Victor Duzerah Phillips III


Phillips, Victor Duzerah, III.
(age 68), loving husband of Mai Morshidi Phillips; proud father of Anisa (née Phillips) Asakawa and Chiara Phillips; brother of Minta and Stone, passed away peacefully April 11, 2018 in the presence of family in Milwaukee, WI. The cause was pneumonia.

Vic is remembered for his love of family, innate optimism and prolific contributions to ecology and forestry. Vic, aka Duz, was Texas born and raised. Siblings remember their kind big brother as the coiner of nicknames and inventor of rainy day games. Picking sides in sandlot ball, he never failed to select his kid brother first and ensure that opposing pitchers eased up on a batter 5 years younger.

An Eagle Scout, 3-sport scholar-athlete and fan of Elvis, Vic was Hollywood handsome, reaching 6'-2" with sandy blonde hair, golden eyes and winning smile. A family move to Missouri took Vic to Parkway Central High, where football led to First Team All-State honors as a punter and an athletic scholarship to North Texas State University, his mother's alma mater. Although a concussion ended his playing football, Vic graduated NTSU in 1972 with a BS in biology. He returned to St. Louis area to teach science and coach soccer at Parkway West High. He earned his Masters at Washington University and completed his PhD in ecology at the U. of Colorado.

In Boulder he met the love of his life, Mai, an ecology grad student from Malaysia. Married 33 years, they were blessed with two daughters. Anisa and Chiara remember imaginative and fun playtime, cookie baking and essay editing with Dad. They marveled at cartoons he drew and captioned just for them. His creativity, positivity and passions engendered theirs. Raising his girls with Mai in Hawaii, Malaysia and Wisconsin was Vic's greatest joy. The recent birth of grandson, Jun Phillip Asakawa, was, in Vic's words, "as good as it gets."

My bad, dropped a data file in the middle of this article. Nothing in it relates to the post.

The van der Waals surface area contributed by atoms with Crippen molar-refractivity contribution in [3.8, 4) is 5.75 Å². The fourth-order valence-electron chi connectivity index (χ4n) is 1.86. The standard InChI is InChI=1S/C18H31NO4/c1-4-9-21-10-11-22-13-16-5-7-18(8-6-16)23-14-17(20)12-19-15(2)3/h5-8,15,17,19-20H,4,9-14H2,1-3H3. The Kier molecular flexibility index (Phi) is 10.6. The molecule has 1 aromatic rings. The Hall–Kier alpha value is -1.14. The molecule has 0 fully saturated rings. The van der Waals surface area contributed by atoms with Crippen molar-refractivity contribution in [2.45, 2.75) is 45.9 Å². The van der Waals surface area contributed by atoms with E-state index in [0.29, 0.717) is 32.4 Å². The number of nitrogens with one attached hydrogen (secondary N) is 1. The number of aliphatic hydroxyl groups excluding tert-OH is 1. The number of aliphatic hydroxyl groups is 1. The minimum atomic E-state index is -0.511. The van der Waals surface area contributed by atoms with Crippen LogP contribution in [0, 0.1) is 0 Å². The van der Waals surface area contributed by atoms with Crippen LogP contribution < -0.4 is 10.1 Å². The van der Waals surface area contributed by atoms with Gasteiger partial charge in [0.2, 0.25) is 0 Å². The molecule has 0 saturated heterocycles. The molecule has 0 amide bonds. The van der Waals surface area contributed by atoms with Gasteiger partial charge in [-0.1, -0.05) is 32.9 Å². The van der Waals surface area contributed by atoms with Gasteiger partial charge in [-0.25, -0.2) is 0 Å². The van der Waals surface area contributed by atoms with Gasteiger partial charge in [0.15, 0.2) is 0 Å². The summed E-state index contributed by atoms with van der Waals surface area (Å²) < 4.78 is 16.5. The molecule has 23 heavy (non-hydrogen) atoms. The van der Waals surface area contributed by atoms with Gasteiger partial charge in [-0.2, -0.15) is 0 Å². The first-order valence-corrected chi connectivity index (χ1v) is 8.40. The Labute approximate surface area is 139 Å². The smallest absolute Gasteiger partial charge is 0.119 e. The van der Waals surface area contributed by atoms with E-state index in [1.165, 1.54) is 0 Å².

Vic's career culminated with his founding the Global Environmental Management Education Center (GEM) at U. of Wisconsin, Stevens Point where he served as dean of the College of Natural Resources. Securing more than $10 million in external grants for GEM, he focused on applied research and consulted globally on forestry and permaculture practices to advance resource conservation and sustainability. He was primary or contributing author on more than 170 scientific papers and articles. In 1988 testimony before Congress on Remediation of Global Warming, Vic injected wit into dry science with his twist on a popular advertising jingle: "How do you spell relief? R-E-L-E-A-F." He loved Mother Earth and espoused the necessity to balance development and conservation.

In retirement Vic switched from scientific papers to short story writing to express his life's passions and sense of humor. He designed a home in Costa Rica with Mai and together populated its landscape with favorite flowering permaculture "friends." Vic's memory inspires green living and loving connection amongst us all.

At Vic's request, there will be no public memorial. Donations can be made to Global Giving dnrc at Contributions to benefit Dryland Natural Resource Center,, whose founder, Nicholas Syano, studied under Vic and continues their vital work.

Published in St. Louis Post-Dispatch from Apr. 22 to May 21, 2018